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Republican U.S. Rep. John Kline is more optimistic at his second attempt at overhauling the way the federal government treats charter schools.
The chairman of the House Education and Workforce Committee has again introduced legislation that makes it easier for successful charter schools to replicate and allows states to use federal cash to start new charter schools.
Like the last time Kline pushed a charter school overhaul in the House, this measure has broad bipartisan support, including from his Democratic counterpart on the committee, Rep. George Miller of California.
And like last time, the bill has decent odds of passing the whole U.S. House of Representatives before they all adjourn to go home and run to get their jobs back this fall.
"We brought this bill out again and tweaked it again. It is a strong bipartisan bill that we can pass again with a strong bipartisan vote," Kline said.
But the bill faces an uncertain future in the U.S. Senate, where Democratic leaders are holding out for an entire revamping of the largely unpopular No Child Left Behind Act. In other words, Senate leaders don't want to take a piecemeal approach to education reform. The House has passed a comprehensive bill, but the Senate hasn't taken it up.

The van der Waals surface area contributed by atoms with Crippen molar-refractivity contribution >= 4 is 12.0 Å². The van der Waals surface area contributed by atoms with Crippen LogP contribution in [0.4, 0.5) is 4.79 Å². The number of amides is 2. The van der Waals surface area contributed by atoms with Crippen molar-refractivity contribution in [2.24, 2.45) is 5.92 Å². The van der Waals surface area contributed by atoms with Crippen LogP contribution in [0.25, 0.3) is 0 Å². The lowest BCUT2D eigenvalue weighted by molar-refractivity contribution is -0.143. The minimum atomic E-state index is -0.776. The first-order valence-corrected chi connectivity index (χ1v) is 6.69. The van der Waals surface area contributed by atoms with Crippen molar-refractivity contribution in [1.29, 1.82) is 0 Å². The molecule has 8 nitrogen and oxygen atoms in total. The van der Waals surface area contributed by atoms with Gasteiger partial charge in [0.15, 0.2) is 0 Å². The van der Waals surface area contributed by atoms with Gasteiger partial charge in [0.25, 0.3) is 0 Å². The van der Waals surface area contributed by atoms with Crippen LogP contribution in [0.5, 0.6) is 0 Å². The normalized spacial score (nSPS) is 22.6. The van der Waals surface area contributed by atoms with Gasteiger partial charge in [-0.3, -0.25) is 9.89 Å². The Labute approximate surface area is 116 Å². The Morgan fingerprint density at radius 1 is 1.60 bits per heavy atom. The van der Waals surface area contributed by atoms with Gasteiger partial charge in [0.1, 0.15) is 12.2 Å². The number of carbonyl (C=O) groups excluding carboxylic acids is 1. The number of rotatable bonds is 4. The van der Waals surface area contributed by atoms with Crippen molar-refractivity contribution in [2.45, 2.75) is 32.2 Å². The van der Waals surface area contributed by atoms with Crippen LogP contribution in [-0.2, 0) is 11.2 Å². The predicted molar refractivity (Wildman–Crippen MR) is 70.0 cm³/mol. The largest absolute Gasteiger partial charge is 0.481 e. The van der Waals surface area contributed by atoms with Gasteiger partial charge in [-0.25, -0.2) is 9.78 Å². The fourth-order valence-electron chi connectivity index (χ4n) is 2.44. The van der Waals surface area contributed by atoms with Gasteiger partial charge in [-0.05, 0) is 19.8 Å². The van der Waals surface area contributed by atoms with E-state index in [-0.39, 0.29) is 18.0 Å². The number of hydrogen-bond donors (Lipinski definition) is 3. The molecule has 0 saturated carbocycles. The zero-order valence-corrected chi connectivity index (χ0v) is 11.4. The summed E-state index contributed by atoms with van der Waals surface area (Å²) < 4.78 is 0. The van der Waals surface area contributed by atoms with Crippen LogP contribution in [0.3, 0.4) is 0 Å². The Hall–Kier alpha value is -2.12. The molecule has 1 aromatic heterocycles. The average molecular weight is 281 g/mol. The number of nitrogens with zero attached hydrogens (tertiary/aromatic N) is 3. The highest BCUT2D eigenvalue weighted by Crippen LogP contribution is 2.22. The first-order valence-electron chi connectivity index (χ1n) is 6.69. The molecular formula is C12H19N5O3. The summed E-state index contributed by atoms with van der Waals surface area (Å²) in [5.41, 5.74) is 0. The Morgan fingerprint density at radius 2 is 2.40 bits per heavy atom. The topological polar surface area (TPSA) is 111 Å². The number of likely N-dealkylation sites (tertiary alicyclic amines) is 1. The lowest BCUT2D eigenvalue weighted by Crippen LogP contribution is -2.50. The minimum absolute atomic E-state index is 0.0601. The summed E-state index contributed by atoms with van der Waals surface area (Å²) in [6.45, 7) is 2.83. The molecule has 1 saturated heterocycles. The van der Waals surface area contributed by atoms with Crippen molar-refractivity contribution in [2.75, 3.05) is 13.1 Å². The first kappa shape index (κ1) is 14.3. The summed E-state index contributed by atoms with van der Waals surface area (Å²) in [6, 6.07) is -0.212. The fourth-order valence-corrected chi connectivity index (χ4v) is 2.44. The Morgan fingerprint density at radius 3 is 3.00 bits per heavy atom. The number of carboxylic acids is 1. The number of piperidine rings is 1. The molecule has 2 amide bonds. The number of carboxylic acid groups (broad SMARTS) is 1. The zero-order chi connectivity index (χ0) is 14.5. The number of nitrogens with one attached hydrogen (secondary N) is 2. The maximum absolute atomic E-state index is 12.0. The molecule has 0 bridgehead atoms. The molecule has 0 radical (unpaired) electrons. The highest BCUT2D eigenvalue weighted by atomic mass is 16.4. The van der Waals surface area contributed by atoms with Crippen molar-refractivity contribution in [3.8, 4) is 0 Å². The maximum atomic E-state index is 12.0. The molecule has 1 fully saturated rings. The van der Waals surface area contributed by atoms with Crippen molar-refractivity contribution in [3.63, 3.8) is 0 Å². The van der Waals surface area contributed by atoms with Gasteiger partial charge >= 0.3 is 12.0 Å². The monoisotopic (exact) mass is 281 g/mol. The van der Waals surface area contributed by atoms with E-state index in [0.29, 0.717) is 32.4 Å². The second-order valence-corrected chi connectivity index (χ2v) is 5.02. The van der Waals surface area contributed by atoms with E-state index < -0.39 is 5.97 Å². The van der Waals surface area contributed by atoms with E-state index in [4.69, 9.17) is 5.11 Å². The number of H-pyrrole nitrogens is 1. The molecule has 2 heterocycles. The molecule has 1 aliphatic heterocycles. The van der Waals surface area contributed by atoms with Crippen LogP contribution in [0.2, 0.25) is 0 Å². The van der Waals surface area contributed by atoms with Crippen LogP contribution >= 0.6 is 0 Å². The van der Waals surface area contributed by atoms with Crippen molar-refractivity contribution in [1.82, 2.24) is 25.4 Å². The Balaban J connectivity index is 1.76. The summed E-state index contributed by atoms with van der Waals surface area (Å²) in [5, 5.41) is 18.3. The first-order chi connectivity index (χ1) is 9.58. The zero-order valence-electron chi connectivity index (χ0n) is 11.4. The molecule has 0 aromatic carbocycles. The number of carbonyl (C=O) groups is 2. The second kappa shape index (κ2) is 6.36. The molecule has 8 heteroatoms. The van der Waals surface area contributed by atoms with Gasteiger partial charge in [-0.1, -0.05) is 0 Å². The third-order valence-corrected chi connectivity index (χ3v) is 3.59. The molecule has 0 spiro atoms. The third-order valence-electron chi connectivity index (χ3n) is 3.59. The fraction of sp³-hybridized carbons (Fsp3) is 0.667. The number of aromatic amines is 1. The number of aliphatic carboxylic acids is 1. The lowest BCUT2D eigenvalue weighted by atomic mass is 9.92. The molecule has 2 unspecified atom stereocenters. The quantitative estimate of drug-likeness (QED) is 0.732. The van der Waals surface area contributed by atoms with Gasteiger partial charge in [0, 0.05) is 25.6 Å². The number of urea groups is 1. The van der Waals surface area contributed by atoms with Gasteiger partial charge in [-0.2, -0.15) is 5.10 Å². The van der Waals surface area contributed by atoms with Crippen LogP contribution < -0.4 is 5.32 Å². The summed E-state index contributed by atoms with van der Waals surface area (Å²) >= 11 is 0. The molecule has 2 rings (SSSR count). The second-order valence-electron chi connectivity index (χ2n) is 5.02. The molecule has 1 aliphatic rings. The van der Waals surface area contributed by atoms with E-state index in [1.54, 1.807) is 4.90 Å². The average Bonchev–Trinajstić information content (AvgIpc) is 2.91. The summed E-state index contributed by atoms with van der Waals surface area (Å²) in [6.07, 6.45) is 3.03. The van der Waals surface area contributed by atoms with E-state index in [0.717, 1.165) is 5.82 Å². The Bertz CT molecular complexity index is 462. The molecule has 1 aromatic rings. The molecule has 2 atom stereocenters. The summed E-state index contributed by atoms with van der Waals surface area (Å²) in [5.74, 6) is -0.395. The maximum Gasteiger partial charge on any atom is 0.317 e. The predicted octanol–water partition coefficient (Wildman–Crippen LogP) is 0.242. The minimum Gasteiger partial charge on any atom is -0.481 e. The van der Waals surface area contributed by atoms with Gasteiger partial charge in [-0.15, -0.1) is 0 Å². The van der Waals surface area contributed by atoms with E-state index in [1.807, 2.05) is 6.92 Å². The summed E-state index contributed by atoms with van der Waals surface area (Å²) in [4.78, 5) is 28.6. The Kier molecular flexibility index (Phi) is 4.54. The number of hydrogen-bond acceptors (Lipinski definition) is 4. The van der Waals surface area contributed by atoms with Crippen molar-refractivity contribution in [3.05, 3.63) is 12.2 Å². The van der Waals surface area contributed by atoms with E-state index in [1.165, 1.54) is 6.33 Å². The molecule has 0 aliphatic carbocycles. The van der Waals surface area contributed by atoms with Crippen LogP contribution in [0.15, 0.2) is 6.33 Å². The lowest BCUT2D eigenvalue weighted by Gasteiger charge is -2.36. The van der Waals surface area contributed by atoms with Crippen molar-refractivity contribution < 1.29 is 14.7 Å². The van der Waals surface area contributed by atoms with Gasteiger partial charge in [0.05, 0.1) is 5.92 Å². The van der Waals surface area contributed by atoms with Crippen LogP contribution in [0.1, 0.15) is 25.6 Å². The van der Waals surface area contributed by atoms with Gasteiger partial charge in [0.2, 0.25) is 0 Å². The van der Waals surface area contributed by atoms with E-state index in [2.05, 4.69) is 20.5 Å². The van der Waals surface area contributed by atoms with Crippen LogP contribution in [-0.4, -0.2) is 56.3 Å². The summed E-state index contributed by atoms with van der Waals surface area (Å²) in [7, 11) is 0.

A spokesman for Senate Education Committee Chairman Tom Harkin, D-Iowa, said, "He remains committed to moving a full Elementary and Secondary Education Act reauthorization bill through the full Senate."
Kline's response? "You can write that I want the same thing," he said.
But, he noted, he didn't want kids to suffer while Congress delays action on important work that affects tens of thousands of students across the country. There are 6,000 public charter schools across the country.
Kline visited two Minnesota charter schools last week to promote his bill. Wait lists top 1,000 kids at some of the most popular charters, Kline said.
Across the country, charter advocates say 920,000 students are stuck on wait lists.
Franken: Raise the minimum wage
Democratic Sen. Al Franken made a case to boost the federal minimum wage to $10.10 on Thursday, saying minimum wage earners would be good consumers and boost the economy if they had more cash.
"Businesses do need more customers and folks making the minimum wage are customers," Franken said at a rally on Capitol Hill. "I go to businesses and ask them, why aren't you expanding, and they say we don't have enough demand … not enough customers."
Then he deadpanned: "Goldman Sachs is right on this one. As they are on so many things."
Franken added: "Parents shouldn't have to work two or three jobs to clothe and feed and put a roof over the head of their children and not be able to go to their kids' game," he said.
"It's just wrong. That's not our country. That's not the richest country in the world."